Harvard Fellow Kenneth Roth, Criticism of Israel, and Academia
Washington, D.C. | www.mpac.org | January 20, 2023 — Freedom of expression is one of the founding principles of our nation, without which we cannot grow and improve as a society. One of the most important institutions in which this principle is expressed is the university.
Over the last two weeks, we have seen two highly accomplished individuals denied their rightful place in the nation’s institutions of higher learning. Last week, the Muslim Public Affairs Council (MPAC) expressed its deep concern over the effective firing of an art professor, Erika López Prater, from Hamline University, for showing a fourteenth-century painting of the Prophet Muhammad to her class. We reaffirm our support for Dr. López Prater’s right to show the painting and call upon Hamline University to restore her to her teaching position.
Just as depictions of the Prophet become lightning rods of controversy and debates about free speech, so too does another long-standing source of controversy in academic and public debate: criticism of Israel.
Around the same time that Hamline University moved to restrict academic freedom, the Harvard Kennedy School’s Carr Center denied a fellowship to former Executive Director of Human Rights Watch Kenneth Roth. This denial was not due to his qualifications for the fellowship, which are stellar, but rather, due to Mr. Roth’s critical stance towards the government of Israel.
Whereas we must condemn and fight against Islamophobia and antisemitism at every turn, we must not weaponize them to silence political rivals or violate core democratic principles. This will have the effect of diluting our capacity to fight against hate in our midst.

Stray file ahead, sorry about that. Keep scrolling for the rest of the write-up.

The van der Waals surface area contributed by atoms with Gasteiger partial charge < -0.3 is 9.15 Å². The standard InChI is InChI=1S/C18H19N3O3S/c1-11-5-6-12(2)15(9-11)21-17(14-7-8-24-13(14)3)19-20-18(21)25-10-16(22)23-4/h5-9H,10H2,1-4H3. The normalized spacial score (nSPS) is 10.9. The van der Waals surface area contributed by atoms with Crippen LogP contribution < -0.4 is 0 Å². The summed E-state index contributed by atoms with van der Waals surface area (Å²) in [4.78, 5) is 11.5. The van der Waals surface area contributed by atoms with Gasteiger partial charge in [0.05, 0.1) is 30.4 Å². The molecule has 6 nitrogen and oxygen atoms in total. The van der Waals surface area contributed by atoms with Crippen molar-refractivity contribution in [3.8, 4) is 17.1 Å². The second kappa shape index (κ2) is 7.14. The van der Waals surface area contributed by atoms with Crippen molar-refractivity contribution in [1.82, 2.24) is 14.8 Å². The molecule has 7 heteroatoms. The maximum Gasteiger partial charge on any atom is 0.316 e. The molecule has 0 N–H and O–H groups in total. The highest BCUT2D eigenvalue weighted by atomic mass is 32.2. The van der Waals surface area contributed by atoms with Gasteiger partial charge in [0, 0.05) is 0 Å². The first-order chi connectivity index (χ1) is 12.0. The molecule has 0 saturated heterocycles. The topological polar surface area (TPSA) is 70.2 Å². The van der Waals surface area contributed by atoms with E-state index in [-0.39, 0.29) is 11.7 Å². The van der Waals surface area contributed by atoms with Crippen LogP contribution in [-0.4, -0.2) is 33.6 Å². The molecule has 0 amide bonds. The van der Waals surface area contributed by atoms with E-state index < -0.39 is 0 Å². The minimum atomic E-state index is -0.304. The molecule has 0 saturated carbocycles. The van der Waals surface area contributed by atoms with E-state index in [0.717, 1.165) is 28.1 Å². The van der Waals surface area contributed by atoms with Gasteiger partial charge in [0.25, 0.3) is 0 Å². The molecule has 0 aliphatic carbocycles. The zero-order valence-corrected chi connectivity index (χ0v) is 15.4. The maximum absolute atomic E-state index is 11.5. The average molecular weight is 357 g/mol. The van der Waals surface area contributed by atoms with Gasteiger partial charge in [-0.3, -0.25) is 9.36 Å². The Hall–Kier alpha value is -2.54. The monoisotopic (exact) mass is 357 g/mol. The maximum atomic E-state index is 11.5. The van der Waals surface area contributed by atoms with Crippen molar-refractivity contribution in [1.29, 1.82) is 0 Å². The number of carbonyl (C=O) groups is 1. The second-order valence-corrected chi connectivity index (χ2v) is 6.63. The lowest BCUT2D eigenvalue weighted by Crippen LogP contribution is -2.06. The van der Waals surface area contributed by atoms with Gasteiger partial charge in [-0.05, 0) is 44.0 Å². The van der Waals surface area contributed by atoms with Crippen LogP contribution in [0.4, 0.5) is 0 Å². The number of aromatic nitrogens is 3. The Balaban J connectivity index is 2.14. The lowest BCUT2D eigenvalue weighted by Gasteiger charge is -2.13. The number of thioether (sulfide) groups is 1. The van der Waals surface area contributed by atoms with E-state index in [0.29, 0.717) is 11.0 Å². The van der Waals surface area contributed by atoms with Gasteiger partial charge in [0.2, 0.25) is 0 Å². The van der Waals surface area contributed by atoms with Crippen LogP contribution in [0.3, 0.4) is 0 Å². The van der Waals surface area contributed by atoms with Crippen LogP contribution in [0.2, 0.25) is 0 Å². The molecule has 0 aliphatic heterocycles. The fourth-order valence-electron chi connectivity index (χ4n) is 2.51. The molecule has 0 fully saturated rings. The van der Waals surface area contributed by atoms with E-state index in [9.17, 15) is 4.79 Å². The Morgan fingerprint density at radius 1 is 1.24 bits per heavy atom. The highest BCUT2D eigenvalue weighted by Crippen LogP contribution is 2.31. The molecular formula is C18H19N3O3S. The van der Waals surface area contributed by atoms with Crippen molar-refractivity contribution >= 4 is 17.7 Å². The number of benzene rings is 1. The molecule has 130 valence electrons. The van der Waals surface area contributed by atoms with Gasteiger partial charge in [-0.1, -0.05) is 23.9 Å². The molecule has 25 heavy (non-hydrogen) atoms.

Public discourse and dialogue on pressing issues stand at the heart of the intellectual enterprise. We must encourage critical and engaged thought, and hone our ability to debate and learn from opposing perspectives.
It is possible and likely that the cases discussed above and the viewpoints expressed by Dr. López Prater or Mr. Roth will be met with disagreements. However, it is important to listen to what opposing voices have to say and engage diverse viewpoints.
While we are heartened that the Harvard Kennedy School decided to reverse its initial judgment and grant Kenneth Roth a well-deserved fellowship, we must be cognizant of the ongoing issue of academic censorship and do all within our power to prevent this from reoccurring in the future. The case of Mr. Roth should not have required a public uproar of opposition for his fellowship offer to be reinstated. He has a clear-cut and distinguished record as a leading human rights activist. Unless we act to bolster the right to expression, others in academia who are less well-known than Mr. Roth may suffer a different fate.
For many, the takeaway from the cases at Hamline and Harvard may be to shy away from expressing their thoughts for fear of reprisal or out of concern for the potential loss of future job prospects. We express our deep concern over the unjust treatment of Dr. López Prater and must learn from the case of Mr. Roth at Harvard to fortify our commitment to academic freedom and viewpoint diversity.
We deserve better from our institutions of higher learning.
Salam Al-Marayati, President
Muslim Public Affairs Council
David Myers, Distinguished Professor and Sady & Ludwig Kahn Chair in Jewish History
University of California, Los Angeles